Stepping into the Startup's Candy Store on University Avenue for the first time is like stepping back in time. Yet the delectable old-fashioned goodies rival any modern-day confection.
The old pot-bellied stove suggests warmth and comfort. An antique bench and chair invite a customer to sit down, relax and enjoy a sweet treat. An early Coca-Cola chest almost looks out of place.Display cases are filled with trays of hand-dipped chocolates decorated with a swirled initial for their individual identifications. On top of the display cases is a huge variety of Startup's hard candies of all sizes, shapes and flavors in old-fashioned glass jars with lids. Some are obviously sweets from another era.
Framed portraits of men, also from another era, hang high on the wall. Those who are pictured were hard-working Startups, representing five generations of candymakers, beginning in England more than 150 years ago.
In 1838, in the basement of his small store in Manchester, England, William Startup cast his first confection, which he called American Cough Candy. At that time "candy," as we know it, was virtually unknown.
Eight years later, William's son, William Daw Startup, was born. Very early in life, William Daw helped his father and learned how to make the sweet treats in the basement. After joining the LDS Church, William Daw emigrated from England in 1868, bringing with him candy recipes, scales and other necessary equipment.
After a short try at teaching school, he returned to candy making. His success at a candy stand in Salt Lake City persuaded him to move his family from Summitback to Salt Lake City where William maintained his refreshment booth by the Salt Lake Theater and one near Temple Square when meetings were held there.
By 1875, William Daw and Hagar were the parents of three small children. This required a more substantial income.
Subsequently they moved to Provo where, following his father's example, William Daw set up his own business at 259 W. Center St. Candy was still a relatively new concept.
The high altitude and dry climate in Utah were favorable for candymaking, and it eventually became one of the state's leading industries.
Startup's timing was good, and his products were well-accepted. Startup's candy business boomed after three short years. Then tragedy struck in 1878. One day William Daw struggled to lift a heavy sandstone cooling slab. The excessive strain ruptured a blood vessel in his stomach. After three days of excruciating pain, he died.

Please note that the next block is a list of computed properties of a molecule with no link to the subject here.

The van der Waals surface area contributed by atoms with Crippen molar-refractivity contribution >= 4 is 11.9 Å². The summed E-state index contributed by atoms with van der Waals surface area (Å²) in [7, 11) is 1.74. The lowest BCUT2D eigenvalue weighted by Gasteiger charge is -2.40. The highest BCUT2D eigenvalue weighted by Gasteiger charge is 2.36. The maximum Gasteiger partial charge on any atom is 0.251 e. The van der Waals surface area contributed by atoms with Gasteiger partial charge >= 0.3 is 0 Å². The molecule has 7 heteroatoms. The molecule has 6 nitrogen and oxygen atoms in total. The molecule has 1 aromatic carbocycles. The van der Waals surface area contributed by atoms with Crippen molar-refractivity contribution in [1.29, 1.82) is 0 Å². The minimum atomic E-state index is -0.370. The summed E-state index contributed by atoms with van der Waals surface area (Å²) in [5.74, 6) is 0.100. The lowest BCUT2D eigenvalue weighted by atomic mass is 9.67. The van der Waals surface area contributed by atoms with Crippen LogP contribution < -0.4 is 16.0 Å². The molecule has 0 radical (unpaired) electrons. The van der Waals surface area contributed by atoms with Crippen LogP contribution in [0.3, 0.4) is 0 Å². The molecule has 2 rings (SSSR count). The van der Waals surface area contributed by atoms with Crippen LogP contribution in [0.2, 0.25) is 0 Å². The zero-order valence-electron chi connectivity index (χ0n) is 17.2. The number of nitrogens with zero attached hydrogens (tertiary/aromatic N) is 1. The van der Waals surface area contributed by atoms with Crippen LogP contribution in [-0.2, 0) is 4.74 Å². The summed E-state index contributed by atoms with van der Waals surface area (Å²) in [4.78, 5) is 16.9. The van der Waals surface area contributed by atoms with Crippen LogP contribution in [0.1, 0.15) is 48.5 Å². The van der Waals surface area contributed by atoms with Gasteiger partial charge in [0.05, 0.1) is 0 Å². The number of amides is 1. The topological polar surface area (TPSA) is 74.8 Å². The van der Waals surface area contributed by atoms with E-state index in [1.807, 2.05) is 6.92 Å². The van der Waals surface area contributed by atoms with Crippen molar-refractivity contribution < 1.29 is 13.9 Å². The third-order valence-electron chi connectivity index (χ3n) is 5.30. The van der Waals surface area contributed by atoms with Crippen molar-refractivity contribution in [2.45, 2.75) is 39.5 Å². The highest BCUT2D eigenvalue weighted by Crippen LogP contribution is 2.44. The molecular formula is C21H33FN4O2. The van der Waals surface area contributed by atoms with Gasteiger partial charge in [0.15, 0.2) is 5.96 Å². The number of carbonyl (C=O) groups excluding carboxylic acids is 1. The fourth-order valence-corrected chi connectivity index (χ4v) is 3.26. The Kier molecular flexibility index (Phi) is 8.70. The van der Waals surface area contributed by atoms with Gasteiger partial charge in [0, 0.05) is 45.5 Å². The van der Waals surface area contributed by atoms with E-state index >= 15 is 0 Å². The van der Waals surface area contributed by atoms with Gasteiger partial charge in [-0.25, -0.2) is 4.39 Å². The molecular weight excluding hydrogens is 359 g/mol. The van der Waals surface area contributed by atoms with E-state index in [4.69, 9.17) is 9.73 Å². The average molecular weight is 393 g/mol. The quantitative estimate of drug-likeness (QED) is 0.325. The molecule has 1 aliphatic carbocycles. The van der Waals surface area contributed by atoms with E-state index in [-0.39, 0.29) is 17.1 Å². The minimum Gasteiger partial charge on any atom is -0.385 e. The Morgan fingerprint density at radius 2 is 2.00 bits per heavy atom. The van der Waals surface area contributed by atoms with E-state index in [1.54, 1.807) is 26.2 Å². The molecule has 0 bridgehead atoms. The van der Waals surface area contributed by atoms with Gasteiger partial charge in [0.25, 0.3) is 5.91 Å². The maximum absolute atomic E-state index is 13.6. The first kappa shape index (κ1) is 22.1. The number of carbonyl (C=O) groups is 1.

Returning home from the funeral Hagar walked into the store and found a batch of candy on the cold stove just as William had left it. Strangely, she seemed to be directed to add the needed ingredients. The candy tasted just right.
She would continue the business. She remembered many of the recipes William stored only in his mind.
Her three sons assumed ownership and management of the business in 1895 with George as president and William and Walter working with him.
At the turn of the century their growing success required building a much larger facility at 534 S. 100 West.
Startup's Ice Cream Parlor at 82 W. Center was a natural since they were the first to sell ice cream in Utah. Startup's candy was also sold here.
When Startup's candies were in greatest demand, again tragedy struck - this time the Depression in 1929. Much of the population was unable to purchase sufficient food, let alone the luxury of candy. Business sank.
Walter bought out his brothers' interests in the factory, but in 1939 he lost the business to the bank. Finally he accumulated sufficient funds to buy back the north half of the building, which was the box-making plant where Startup's Candy Co. is now located.
Walter struggled to keep the business afloat. But it has continued on a small scale despite so much new competition. And the generational ties continue. Walter's young son Harry grew up carefully pouring, pulling and pummeling hard candy, taffy and chocolates of all kinds. This was a rare fourth-generation father-son business relationship.
Harry graduated from Provo High in 1938, then college. Then he worked full time making candy and learning all the tricks of the trade from his father.
Harry says, "Today we make the same products as my dad did."
The same recipes and the same molds are still used. And when it comes to producing candy with such quality and detail, handmade is better than any candy made with modern automation. "We still dip our chocolates by hand." Truly they can't be surpassed.
In the '70s, the Daughters of Utah Pioneers unveiled a plaque on the candy factory commemorating the business as the "oldest candy company in Utah still in operation."
Harry and his devoted wife Karma still maintain their candy store downtown in Provo at 45 N. University Ave. The store is chiefly Karma's "baby." She manages with four or five part-time employees.
The store takes us back into the past. A shelf high on the walls displays wooden buckets, an ancient typewriter, jugs, a teddy bear mold, an old-time wooden telephone that they still use, a hard-candy cutter, a couple of ancient molds and five-gallon cans, all saved from the old candy factory.
Startup's Candy is distributed to stores all over the state, and its trademark Magnolias are shipped all over the country.
At 78, Harry still works hard operating the factory with the help of son Jon, 36. Candymaking is also in Jon's blood.
"Where candy is concerned, it's always good to make it the same way every time. We experiment and do a little research and development from time to time, but the recipes and methods are the same from year to year with the same molds," he said.